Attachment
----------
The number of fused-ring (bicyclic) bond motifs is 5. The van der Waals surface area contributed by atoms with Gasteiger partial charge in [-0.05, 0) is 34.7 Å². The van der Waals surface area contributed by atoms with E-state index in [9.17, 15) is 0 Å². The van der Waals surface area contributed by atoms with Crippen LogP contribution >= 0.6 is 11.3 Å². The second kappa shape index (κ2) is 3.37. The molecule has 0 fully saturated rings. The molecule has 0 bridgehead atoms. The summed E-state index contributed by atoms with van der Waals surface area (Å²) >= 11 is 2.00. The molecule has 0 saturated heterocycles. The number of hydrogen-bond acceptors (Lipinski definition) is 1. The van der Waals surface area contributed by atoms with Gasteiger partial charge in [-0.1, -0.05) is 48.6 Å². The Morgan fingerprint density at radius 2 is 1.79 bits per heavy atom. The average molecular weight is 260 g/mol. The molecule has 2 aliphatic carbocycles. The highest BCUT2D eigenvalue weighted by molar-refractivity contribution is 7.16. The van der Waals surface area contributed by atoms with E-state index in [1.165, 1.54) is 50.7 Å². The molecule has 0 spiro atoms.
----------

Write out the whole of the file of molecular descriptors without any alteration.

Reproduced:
The number of fused-ring (bicyclic) bond motifs is 5. The van der Waals surface area contributed by atoms with Gasteiger partial charge in [-0.05, 0) is 34.7 Å². The van der Waals surface area contributed by atoms with E-state index in [9.17, 15) is 0 Å². The van der Waals surface area contributed by atoms with Crippen LogP contribution >= 0.6 is 11.3 Å². The second kappa shape index (κ2) is 3.37. The molecule has 0 fully saturated rings. The molecule has 0 bridgehead atoms. The summed E-state index contributed by atoms with van der Waals surface area (Å²) >= 11 is 2.00. The molecule has 0 saturated heterocycles. The number of hydrogen-bond acceptors (Lipinski definition) is 1. The van der Waals surface area contributed by atoms with Gasteiger partial charge in [-0.1, -0.05) is 48.6 Å². The Morgan fingerprint density at radius 2 is 1.79 bits per heavy atom. The average molecular weight is 260 g/mol. The molecule has 2 aliphatic carbocycles. The highest BCUT2D eigenvalue weighted by molar-refractivity contribution is 7.16. The van der Waals surface area contributed by atoms with E-state index in [1.165, 1.54) is 50.7 Å². The molecule has 0 spiro atoms.